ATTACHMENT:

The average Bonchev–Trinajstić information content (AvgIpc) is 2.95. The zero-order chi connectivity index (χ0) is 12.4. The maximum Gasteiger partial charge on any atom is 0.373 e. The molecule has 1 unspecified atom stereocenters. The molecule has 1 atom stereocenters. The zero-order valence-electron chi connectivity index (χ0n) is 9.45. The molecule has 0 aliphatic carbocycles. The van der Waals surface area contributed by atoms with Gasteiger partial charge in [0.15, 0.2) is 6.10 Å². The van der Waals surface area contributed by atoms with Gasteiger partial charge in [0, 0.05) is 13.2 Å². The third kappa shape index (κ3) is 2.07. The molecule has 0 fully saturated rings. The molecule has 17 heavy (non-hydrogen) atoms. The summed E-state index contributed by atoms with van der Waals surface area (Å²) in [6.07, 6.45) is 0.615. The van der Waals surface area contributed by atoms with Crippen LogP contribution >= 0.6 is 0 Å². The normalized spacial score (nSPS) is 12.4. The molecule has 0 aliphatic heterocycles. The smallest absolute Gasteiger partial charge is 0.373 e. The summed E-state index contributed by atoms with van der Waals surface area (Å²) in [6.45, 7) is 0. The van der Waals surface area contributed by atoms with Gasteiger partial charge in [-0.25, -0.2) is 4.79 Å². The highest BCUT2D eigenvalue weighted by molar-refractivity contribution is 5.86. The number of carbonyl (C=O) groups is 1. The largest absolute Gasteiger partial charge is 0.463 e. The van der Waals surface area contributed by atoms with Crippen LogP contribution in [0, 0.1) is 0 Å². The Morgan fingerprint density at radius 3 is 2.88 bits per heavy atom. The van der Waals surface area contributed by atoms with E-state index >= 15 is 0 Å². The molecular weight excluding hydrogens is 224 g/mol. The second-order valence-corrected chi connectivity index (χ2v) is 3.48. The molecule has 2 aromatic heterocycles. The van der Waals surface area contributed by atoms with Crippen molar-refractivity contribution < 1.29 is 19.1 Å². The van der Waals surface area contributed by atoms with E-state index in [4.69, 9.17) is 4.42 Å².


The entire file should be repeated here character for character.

The average Bonchev–Trinajstić information content (AvgIpc) is 2.95. The zero-order chi connectivity index (χ0) is 12.4. The maximum Gasteiger partial charge on any atom is 0.373 e. The molecule has 1 unspecified atom stereocenters. The molecule has 1 atom stereocenters. The zero-order valence-electron chi connectivity index (χ0n) is 9.45. The molecule has 0 aliphatic carbocycles. The van der Waals surface area contributed by atoms with Gasteiger partial charge in [0.15, 0.2) is 6.10 Å². The van der Waals surface area contributed by atoms with Gasteiger partial charge in [0, 0.05) is 13.2 Å². The third kappa shape index (κ3) is 2.07. The molecule has 0 fully saturated rings. The molecule has 17 heavy (non-hydrogen) atoms. The summed E-state index contributed by atoms with van der Waals surface area (Å²) in [6.07, 6.45) is 0.615. The van der Waals surface area contributed by atoms with Crippen LogP contribution >= 0.6 is 0 Å². The normalized spacial score (nSPS) is 12.4. The molecule has 0 aliphatic heterocycles. The smallest absolute Gasteiger partial charge is 0.373 e. The summed E-state index contributed by atoms with van der Waals surface area (Å²) in [6.45, 7) is 0. The van der Waals surface area contributed by atoms with Gasteiger partial charge in [-0.25, -0.2) is 4.79 Å². The highest BCUT2D eigenvalue weighted by molar-refractivity contribution is 5.86. The number of carbonyl (C=O) groups is 1. The largest absolute Gasteiger partial charge is 0.463 e. The van der Waals surface area contributed by atoms with Crippen LogP contribution in [0, 0.1) is 0 Å². The Morgan fingerprint density at radius 3 is 2.88 bits per heavy atom. The van der Waals surface area contributed by atoms with E-state index >= 15 is 0 Å². The molecular weight excluding hydrogens is 224 g/mol. The second-order valence-corrected chi connectivity index (χ2v) is 3.48. The molecule has 2 aromatic heterocycles. The van der Waals surface area contributed by atoms with Crippen molar-refractivity contribution < 1.29 is 19.1 Å². The van der Waals surface area contributed by atoms with E-state index in [4.69, 9.17) is 4.42 Å².